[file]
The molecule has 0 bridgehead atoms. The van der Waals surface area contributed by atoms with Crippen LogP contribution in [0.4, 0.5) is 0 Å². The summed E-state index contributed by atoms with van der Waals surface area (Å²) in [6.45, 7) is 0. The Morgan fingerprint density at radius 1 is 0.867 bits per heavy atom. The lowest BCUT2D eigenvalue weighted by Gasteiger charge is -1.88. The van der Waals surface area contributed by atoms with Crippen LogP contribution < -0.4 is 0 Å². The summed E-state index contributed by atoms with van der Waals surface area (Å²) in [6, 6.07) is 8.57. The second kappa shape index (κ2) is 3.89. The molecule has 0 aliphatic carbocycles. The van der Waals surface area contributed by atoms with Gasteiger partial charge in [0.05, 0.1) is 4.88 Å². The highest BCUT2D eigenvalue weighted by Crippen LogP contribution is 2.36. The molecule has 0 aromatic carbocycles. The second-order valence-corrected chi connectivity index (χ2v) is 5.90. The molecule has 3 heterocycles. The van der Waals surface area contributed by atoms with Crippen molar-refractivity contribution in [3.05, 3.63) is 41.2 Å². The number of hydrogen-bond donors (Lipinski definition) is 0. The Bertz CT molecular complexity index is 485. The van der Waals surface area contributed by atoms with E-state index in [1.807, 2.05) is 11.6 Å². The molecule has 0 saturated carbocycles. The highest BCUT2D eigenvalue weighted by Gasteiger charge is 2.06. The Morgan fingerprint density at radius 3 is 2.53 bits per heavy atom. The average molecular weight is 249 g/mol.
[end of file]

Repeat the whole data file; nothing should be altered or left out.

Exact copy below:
The molecule has 0 bridgehead atoms. The van der Waals surface area contributed by atoms with Crippen LogP contribution in [0.4, 0.5) is 0 Å². The summed E-state index contributed by atoms with van der Waals surface area (Å²) in [6.45, 7) is 0. The Morgan fingerprint density at radius 1 is 0.867 bits per heavy atom. The lowest BCUT2D eigenvalue weighted by Gasteiger charge is -1.88. The van der Waals surface area contributed by atoms with Crippen LogP contribution < -0.4 is 0 Å². The summed E-state index contributed by atoms with van der Waals surface area (Å²) in [6, 6.07) is 8.57. The second kappa shape index (κ2) is 3.89. The molecule has 0 aliphatic carbocycles. The van der Waals surface area contributed by atoms with Gasteiger partial charge in [0.05, 0.1) is 4.88 Å². The highest BCUT2D eigenvalue weighted by Crippen LogP contribution is 2.36. The molecule has 0 aromatic carbocycles. The second-order valence-corrected chi connectivity index (χ2v) is 5.90. The molecule has 3 heterocycles. The van der Waals surface area contributed by atoms with Crippen molar-refractivity contribution in [3.05, 3.63) is 41.2 Å². The number of hydrogen-bond donors (Lipinski definition) is 0. The Bertz CT molecular complexity index is 485. The van der Waals surface area contributed by atoms with E-state index in [1.807, 2.05) is 11.6 Å². The molecule has 0 saturated carbocycles. The highest BCUT2D eigenvalue weighted by Gasteiger charge is 2.06. The Morgan fingerprint density at radius 3 is 2.53 bits per heavy atom. The average molecular weight is 249 g/mol.